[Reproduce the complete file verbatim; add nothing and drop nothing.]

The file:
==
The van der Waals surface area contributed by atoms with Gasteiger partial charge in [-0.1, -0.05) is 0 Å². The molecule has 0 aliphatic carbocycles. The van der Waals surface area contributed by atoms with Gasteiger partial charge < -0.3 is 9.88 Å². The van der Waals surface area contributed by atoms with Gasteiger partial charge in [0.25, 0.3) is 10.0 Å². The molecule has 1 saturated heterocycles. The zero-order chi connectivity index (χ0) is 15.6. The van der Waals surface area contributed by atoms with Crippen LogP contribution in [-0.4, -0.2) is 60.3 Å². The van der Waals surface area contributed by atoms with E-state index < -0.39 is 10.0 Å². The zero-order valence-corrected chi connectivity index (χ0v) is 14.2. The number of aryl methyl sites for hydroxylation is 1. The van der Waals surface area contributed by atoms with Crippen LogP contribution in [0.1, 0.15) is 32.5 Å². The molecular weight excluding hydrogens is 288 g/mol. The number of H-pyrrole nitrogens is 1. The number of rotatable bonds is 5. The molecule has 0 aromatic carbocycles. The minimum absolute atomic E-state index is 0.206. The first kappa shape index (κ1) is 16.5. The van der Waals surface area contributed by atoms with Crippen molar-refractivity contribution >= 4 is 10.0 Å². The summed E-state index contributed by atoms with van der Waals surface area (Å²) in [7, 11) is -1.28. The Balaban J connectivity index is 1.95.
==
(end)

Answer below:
The van der Waals surface area contributed by atoms with Gasteiger partial charge in [-0.1, -0.05) is 0 Å². The molecule has 0 aliphatic carbocycles. The van der Waals surface area contributed by atoms with Gasteiger partial charge < -0.3 is 9.88 Å². The van der Waals surface area contributed by atoms with Gasteiger partial charge in [0.25, 0.3) is 10.0 Å². The molecule has 1 saturated heterocycles. The zero-order chi connectivity index (χ0) is 15.6. The van der Waals surface area contributed by atoms with Crippen LogP contribution in [-0.4, -0.2) is 60.3 Å². The van der Waals surface area contributed by atoms with E-state index < -0.39 is 10.0 Å². The zero-order valence-corrected chi connectivity index (χ0v) is 14.2. The number of aryl methyl sites for hydroxylation is 1. The van der Waals surface area contributed by atoms with Crippen LogP contribution in [0.1, 0.15) is 32.5 Å². The molecular weight excluding hydrogens is 288 g/mol. The number of H-pyrrole nitrogens is 1. The number of rotatable bonds is 5. The molecule has 0 aromatic carbocycles. The minimum absolute atomic E-state index is 0.206. The first kappa shape index (κ1) is 16.5. The van der Waals surface area contributed by atoms with Crippen molar-refractivity contribution >= 4 is 10.0 Å². The summed E-state index contributed by atoms with van der Waals surface area (Å²) in [7, 11) is -1.28. The Balaban J connectivity index is 1.95.